Women’s health in Africa is our feature series this week, and to conclude: the topic of reproductive cancers – what they are and how to deal with them. Yves Bergevin is the senior Africa program adviser for reproductive health at the UN Population Fund (UNFPA). From New York, he told English to Africa reporter Cole Mallard, “Cancer of the cervix is the most common cancer…killing between 50 to 100 thousand African women each year.” He says breast cancer is about three times less frequent in developing countries than in the industrialized world.
Bergevin says cervical cancer is a sexually transmitted infection caused by a virus, and there are three strategies for dealing with it. One is prevention, which is encouraged in the form of the “ABC” approach: “A” for abstinence, delaying one’s first sexual encounter; “B” for being faithful to one partner, or a very limited number; and “C” for “comprehensive condom use.” The UN specialist says the second strategy is early screening for detection and treatment before the cancer invades the tissue. Bergevin says this procedure, common in industrialized nations, is known as the Pap test and “is not available yet in many developing countries.” He says this extremely effective test involves “taking a swab of the cells of the surface of the cervix and examining them under a microscope. The third strategy is “a very exciting new vaccine” licensed in early June in the United States, which will prevent the virus that causes cervical cancer. He says the World Health Organization (WHO) and the UN Population Fund are looking for ways to get this vaccine into developing countries in the next decade “if we can get a good price.…”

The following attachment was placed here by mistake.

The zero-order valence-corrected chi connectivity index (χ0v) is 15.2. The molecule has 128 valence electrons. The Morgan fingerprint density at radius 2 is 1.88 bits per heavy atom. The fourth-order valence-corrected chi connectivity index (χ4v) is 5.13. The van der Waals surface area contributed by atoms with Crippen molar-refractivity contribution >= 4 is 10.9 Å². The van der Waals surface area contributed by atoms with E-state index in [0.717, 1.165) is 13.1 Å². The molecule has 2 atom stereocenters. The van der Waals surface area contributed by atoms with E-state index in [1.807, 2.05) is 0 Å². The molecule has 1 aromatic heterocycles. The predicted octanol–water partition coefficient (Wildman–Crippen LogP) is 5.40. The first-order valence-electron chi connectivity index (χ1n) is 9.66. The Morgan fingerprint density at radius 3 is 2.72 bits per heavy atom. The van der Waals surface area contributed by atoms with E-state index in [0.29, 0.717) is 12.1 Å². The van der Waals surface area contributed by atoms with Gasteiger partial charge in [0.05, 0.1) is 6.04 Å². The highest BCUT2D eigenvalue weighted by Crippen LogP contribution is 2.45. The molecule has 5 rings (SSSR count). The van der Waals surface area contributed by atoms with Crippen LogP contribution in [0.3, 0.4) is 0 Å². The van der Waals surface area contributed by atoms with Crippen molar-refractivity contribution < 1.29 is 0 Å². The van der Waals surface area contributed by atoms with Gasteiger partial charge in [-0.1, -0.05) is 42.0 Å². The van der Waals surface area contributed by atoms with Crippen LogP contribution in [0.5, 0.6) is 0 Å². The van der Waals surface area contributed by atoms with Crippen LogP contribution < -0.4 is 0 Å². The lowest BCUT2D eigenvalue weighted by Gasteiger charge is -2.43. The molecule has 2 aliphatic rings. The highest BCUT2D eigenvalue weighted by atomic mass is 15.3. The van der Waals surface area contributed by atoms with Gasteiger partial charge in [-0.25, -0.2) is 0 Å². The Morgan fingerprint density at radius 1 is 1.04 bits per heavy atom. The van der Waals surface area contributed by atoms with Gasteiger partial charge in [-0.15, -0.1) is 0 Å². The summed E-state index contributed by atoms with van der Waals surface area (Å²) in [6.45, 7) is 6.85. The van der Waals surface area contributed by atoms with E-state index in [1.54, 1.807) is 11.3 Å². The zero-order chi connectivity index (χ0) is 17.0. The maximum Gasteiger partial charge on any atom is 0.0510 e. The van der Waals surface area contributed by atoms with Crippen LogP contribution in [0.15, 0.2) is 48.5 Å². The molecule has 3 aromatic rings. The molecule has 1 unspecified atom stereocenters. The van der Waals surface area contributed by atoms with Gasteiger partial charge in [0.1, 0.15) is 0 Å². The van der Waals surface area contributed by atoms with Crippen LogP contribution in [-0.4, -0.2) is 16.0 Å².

Bergevin adds, “We have worked with pharmaceutical manufacturers and with international organizations to ensure much lower prices…as has been done recently for vaccines and even more recently for the anti-retroviral drugs [for HIV/AIDS], which are much less expensive for people living in developing countries.”
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